End Southeast Asian Deportations: Keep Saray Im Home!

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Sign-on to the petition to demand the Department of Homeland Security (DHS) allow Saray Im to stay in the United States with his family. Saray fled the Cambodian genocide with his parents and siblings as a child, found safety in the United States as a refugee in the 1980s, and has been living in Massachusetts with his U.S. citizen wife and children for nearly the past two decades. Saray has a stable job, coaches his kids’ flag football teams on the weekends, and is “the rock” that holds his family together. But the Trump administration is targeting people like Saray to deport.

The Trump administration has driven a sharp rise in Immigration & Customs Enforcement (ICE) raids and deportations in the Southeast Asian community. In the Cambodian community, 1,900 people with final orders of removal are vulnerable for deportation. Last year, 150 Cambodian Americans were deported. This month, ICE is conducting raids in the Cambodian community and planning to arrest 100 more Cambodian community members, including Saray Im. Cambodian and Vietnamese communities have been hit hard, but we have organized to fight back. We have organized against the largest deportation flight (to date) scheduled to Cambodia and we have protested against the Trump administration’s pressure on Vietnam to renegotiate a repatriation agreement that has protected thousands of refugees from being torn apart from their families.

Saray is a devoted father of five, husband, and community leader, who like many other Cambodian Americans, is facing deportation to a country he fled from due to war and genocide. Saray fled Cambodia with his family to escape the Khmer Rouge genocide where his mom died shortly after he was born. He spent a few years in a refugee camp in Thailand before his family and him resettled in Stockton, California when he was 9 years old. In 1996, Im and his family moved to Lynn, Massachusetts. When Saray was 21 years old, he was involved in a crime involving a firearm exchange. The crime did not result in any injuries. He was arrested and incarcerated for three years and then held for two years in ICE detention.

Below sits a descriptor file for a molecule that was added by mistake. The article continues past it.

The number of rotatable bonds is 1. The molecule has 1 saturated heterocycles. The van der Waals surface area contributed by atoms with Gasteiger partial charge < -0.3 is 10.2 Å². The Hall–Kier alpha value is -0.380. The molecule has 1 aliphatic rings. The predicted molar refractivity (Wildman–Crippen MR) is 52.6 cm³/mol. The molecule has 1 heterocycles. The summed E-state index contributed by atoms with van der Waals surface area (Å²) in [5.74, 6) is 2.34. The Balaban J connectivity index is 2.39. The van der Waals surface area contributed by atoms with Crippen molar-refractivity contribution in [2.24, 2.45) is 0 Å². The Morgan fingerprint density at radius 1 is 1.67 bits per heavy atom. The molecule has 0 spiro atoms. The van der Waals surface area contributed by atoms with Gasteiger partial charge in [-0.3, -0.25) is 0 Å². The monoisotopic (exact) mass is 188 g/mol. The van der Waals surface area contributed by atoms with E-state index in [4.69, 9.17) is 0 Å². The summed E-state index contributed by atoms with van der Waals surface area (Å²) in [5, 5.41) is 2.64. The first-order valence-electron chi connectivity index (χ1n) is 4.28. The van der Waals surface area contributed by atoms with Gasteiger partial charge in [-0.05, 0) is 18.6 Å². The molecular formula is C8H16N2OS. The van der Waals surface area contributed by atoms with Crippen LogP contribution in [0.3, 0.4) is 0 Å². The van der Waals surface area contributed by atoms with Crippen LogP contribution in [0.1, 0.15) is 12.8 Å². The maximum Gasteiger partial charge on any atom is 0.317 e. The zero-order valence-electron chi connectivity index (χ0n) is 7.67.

Saray made a serious mistake and he has worked hard to transform his life. When he was in prison, Saray studied diligently to obtain his GED and tutored others. After he was released, Saray held a steady job for the past 17 years and has worked his way up as an inventory analyst and now coordinator in a manufacturing company, where he is not only well-respected but also well-loved. For Saray, the love and commitment for his family is the biggest priority. Through working 50 to 55 hours per week, he has been able to support his wife’s passion to continue her education as a nurse in pursuit of her Bachelors in Science and Nursing, as well as support and show-up for his children in their extracurricular activities. For the past six years, Saray has been actively involved in the community as a coach for the North Shore Flag Football League, where many of the youth on his team have gone on to play nationally, and he has been a respected coach and community member amongst the team and parents. He teaches young people team building, camaraderie, respect, and how to win and lose graciously through this sport. Saray also comes from a close-knit family, in part as a result of having to rely only on each other during their escape and resettlement in the United States as refugees. Saray’s U.S. citizen siblings and their families have lived within blocks of his family for years and they regularly gather for meals and karaoke.

Saray’s conviction should not define him for the rest of his life. Two decades ago, Saray made a mistake as a 21-year old and served his time. He has changed. Deporting Saray to a country he originally fled due to genocide is an inhumane and unjust form of punishment. Saray has dedicated his life to supporting his family and community. Deporting him will have a rippling impact on the youth he mentors, his co-workers, his siblings, his wife, and his five children. Our communities become weaker with each of these deportations.

So we urge our community members, community groups and organizations, and allies and supporters, to sign-onto this petition to:

  1. Demand that DHS and ICE allow Saray to stay in the United States with his family and community.  
  2. Support Saray’s request to the Massachusetts Parole Board and Governor Baker to grant a pardon for his crime, which would also allow Saray to remain with his family.

In Love & Power,

Asian American Resource Workshop - Boston, MA